Minstrel Shows, developed first in the 1830s, were theatrical performances based on racial stereotypes of black characters. They consisted of music, dancing, stand-up comedy routines, and skits, much like the later style of "Vaudeville" that rose around the turn of the century. Until after the Civil War, the various characters (including black women) were performed by white men in blackface. "Minstrel shows lampooned black people as dim-witted, lazy, buffoonish, superstitious, happy-go-lucky, and musical." (Source) White performers originally rubbed burnt cork on their faces to make them black, leaving a large bare ring around the mouth, which was often colored red, to make it look bigger than natural. Later they turned to shoe polish or greasepaint. Strangely enough, after the Civil War some groups of blacks also formed troupes to perform such shows…and even they used exaggerated "blackface" makeup. The classic minstrel show was at its peak of popularity in the 1870s, and declined rapidly after that.


"Muck" is a word used to describe a layer of wet dirt or mud, often mixed with filth such as barnyard manure. An actual muckrake would be a farm implement used to scrape up dung. As a metaphorical term, a "muckraker" is a person, often a reporter or researcher, who seeks out, investigates, and then publicly exposes misconduct of prominent individuals , businesses, or institutions.  "Muckraking journalism" was very active during the era around 1900, with "investigative reporters," often for popular magazines, looking into the evils and underhanded dealings of an industry, such as meatpacking, or an institution, such as a mental asylum, and then writing a series of articles as an exposé in a publication.

Planned Obsolescence

 "Planned obsolescence or built-in obsolescence in industrial design is a policy of planning or designing a product with an artificially limited useful life, so it will become obsolete, that is, unfashionable or no longer functional after a certain period of time." (Source)

Once the public is saturated with a certain kind of goods…almost every family has a stove or toaster or TV or car, for instance… the only way to keep the economy active and growing is to "fix it" somehow so that people will buy replacements on a fairly regular basis. There are several ways to do this, each a part of the method of planned obsolescence. Items that can be changed in fashion or style regularly-whether clothing or cars-so that owners will quite regularly feel "old-fashioned" if they don't buy the latest change, don't even need much planning to accomplish this.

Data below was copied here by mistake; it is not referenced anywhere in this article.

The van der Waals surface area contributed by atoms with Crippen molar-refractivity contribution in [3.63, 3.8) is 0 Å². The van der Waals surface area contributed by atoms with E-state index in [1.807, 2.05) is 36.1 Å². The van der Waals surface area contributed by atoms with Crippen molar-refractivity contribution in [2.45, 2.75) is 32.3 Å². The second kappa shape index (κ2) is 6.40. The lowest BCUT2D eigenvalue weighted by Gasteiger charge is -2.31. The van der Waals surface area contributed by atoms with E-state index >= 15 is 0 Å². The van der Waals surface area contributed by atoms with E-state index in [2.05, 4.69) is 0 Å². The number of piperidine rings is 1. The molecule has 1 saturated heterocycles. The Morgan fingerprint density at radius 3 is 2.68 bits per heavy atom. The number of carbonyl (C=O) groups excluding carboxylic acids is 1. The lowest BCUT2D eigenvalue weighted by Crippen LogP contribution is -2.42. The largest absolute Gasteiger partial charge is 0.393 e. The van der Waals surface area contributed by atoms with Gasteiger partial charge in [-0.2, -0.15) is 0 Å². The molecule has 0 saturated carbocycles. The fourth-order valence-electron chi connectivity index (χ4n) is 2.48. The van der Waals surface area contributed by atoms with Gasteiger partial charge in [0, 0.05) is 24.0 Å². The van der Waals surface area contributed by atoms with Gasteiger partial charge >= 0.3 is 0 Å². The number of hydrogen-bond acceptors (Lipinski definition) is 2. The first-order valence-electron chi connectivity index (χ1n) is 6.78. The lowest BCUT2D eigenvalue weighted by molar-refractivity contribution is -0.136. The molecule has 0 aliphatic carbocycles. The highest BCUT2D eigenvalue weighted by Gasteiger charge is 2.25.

Items that don't lend themselves so easily to style changes, such as toasters, can be constructed so that they have parts-often just some small, unseen part-that are fragile enough that they will malfunction after a certain amount of time. An example is using soft metal screws to hold parts together rather than heavy duty ones, or cheap plastic parts that should have been made out of metal to be durable. Even just such a small part can render a large item unusable. If the item is difficult to repair, or repairs would be almost as expensive as replacement, they are likely to be replaced. It is not just an "urban legend" that many, many items are created with an artificially-created shortened life-span. As underhanded as it may sound, it has been a standard, accepted, and common operating procedure in industry for well over a century.

Plessy v Ferguson

"Plessy v. Ferguson, … (1896), was a landmark United States Supreme Court decision upholding the constitutionality of state laws requiring racial segregation in public facilities under the doctrine of "separate but equal". …"Separate but equal" remained standard doctrine in U.S. law until its repudiation in the 1954 Supreme Court decision Brown v. Board of Education." (Source)

Race Riots


Since the 1960s, when one hears the term "race riot," it is typical to expect that this implies a violent protest by groups of a "minority race," typically African Americans, over some perceived racially-motivated injustice, in which property is often destroyed and attempts by police to put a stop to the illegal violence are resisted. Thus when many Americans read about Race Riots in the 19th century or first half of the 20th century, they assume the events were identical to this modern phenomenon. This assumption is incorrect.